Scientific name: Conium Maculatum

What Is It?

Poison hemlock is an acutely toxic plant that, if ingested, can kill humans and animals within a few hours. It may be found in a wide range of areas including fields, roadsides, gardens, and trails or in drier parts of the state, near ditches or other sources of water. It is a prolific seeder and is spread through animals, water, erosion, and human activity.

Is Is Here Yet?

Yes. It is found across the country and throughout the entire state.

Why Should I Care?

Poison hemlock may be easily confused with similar-looking edible plants, like carrots, wild parsnips, parsley, or anise. A few hundred grams of leaves can kill. Poison hemlock also can be toxic through contact with the skin, or through inhaling when mowing through large parches of the plant. All parts of the plant are poisonous and even the dead canes remain toxic for up to 3 years. Call a veterinary clinic or poison control center (800-222-1222) immediately if you suspect an animal has ingested poison hemlock.

How Can We Stop It?

Poison hemlock may be controlled by pulling or digging out the plant, including the entire taproot. Wear gloves before handling the plant, as every part of the plant is toxic. Mowing is less effective, as plants can regrow quickly. Throw poison hemlock plants in the garbage, not in yard waste. Plants are still poisonous when they are dry.

What Are Its Characteristics?

  • Herbaceous, meaning it lacks a woody stem, but can grow up to 12 feet tall.
  • Feathery, fern-like leaves with a strong, musty smell.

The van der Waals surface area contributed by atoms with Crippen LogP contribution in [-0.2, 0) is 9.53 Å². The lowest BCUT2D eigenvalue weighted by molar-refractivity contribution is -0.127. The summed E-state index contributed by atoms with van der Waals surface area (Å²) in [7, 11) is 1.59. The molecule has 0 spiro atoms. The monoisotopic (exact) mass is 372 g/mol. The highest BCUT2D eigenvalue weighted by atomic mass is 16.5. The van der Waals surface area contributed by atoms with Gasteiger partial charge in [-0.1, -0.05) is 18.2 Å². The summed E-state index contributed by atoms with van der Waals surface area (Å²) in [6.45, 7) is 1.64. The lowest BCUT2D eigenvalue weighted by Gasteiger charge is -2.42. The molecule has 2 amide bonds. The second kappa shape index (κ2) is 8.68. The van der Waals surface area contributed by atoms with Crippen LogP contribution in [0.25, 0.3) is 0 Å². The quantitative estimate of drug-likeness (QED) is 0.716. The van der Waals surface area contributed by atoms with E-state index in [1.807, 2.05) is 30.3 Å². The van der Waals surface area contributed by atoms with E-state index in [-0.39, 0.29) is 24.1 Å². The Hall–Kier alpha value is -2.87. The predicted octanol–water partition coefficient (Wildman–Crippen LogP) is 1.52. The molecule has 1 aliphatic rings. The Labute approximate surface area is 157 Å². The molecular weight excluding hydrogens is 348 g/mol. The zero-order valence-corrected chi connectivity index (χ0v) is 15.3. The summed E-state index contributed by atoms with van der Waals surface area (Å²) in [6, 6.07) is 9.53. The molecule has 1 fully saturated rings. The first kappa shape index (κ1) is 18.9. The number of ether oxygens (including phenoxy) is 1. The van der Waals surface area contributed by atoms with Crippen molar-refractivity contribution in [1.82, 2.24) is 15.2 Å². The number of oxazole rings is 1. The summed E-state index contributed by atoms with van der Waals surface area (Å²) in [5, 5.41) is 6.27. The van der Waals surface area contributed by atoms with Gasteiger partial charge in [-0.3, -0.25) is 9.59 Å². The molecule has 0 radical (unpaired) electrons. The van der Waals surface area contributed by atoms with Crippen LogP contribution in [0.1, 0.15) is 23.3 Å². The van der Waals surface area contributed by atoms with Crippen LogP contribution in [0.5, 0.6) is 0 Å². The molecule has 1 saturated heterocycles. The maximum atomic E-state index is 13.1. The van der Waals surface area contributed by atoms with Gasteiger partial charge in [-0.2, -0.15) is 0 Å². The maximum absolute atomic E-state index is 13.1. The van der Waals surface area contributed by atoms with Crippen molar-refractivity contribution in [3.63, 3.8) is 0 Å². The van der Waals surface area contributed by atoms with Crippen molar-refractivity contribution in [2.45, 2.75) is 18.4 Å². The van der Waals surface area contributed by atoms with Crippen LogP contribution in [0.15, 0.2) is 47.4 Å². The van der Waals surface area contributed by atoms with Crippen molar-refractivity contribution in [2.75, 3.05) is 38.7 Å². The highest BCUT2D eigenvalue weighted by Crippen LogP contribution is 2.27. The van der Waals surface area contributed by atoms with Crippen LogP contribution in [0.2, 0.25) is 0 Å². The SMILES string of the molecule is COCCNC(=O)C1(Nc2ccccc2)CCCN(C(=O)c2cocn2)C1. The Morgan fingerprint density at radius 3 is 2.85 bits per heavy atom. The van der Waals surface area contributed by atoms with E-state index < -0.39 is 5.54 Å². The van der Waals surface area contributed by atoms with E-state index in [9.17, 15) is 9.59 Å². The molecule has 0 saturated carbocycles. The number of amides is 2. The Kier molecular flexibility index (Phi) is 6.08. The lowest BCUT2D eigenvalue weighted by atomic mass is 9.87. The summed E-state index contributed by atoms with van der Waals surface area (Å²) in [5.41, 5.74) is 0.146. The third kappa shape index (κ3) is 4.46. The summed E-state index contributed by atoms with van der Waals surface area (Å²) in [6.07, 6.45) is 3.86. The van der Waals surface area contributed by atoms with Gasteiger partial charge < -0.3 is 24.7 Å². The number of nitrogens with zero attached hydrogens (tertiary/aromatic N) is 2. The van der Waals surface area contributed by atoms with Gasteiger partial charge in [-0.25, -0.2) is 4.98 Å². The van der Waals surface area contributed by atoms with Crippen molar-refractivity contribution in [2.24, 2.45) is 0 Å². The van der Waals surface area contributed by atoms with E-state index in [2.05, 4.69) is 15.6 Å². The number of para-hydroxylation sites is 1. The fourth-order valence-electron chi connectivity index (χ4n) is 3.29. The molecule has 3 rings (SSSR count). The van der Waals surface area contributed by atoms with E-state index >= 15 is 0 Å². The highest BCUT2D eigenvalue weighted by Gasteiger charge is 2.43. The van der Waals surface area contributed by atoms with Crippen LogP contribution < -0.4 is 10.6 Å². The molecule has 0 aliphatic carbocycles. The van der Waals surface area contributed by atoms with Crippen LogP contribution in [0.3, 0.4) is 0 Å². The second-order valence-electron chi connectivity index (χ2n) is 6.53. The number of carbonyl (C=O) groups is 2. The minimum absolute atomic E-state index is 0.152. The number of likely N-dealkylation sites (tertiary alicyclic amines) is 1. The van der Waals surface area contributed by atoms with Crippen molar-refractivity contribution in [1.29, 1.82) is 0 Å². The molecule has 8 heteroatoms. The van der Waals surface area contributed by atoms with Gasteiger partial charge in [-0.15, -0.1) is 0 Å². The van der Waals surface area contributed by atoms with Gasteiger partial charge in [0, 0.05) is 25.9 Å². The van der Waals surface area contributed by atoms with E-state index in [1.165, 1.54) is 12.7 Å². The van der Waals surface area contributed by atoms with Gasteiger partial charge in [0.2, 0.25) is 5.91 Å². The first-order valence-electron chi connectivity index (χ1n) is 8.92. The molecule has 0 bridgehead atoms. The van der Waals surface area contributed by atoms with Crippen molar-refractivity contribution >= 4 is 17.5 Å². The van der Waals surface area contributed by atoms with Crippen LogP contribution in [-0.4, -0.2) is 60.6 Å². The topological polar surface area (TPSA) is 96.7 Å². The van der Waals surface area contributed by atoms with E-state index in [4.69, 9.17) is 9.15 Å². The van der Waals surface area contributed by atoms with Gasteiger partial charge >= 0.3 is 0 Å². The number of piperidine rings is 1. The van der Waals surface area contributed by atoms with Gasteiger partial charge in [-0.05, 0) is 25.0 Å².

• Stem is hollow and green with red-purple spots or splotches, and not noticeably hairy.
  • Small white flowers grow in flat-topped umbrella-like clusters at ends of stems.
  • Biennial with low-growing plants visible most of the first year, and taller plants the second year that bloom in May and June.
  • Produces up to 40,000 seeds per plant that germinate throughout the growing season.

How Do I Distinguish it From Native Species?

As a member of the carrot family, it looks very similar to many other members of that family. The native species, water hemlock, looks similar, but is only 3-6 feet tall, doesn’t have such lacy leaves, and grows almost always in wet areas and shorelines. Although native, water hemlock is even more toxic than poison hemlock and should never be consumed. Other plants that are similar to poison hemlock don’t have hairless, purple-spotted stems or are much shorter than poison hemlock. Wild carrot or Queen Anne’s lace, for instance, has hairy stems and doesn’t get as tall. Water parsley is also much shorter, doesn’t grow as upright, and lacks purple spots on the stems.

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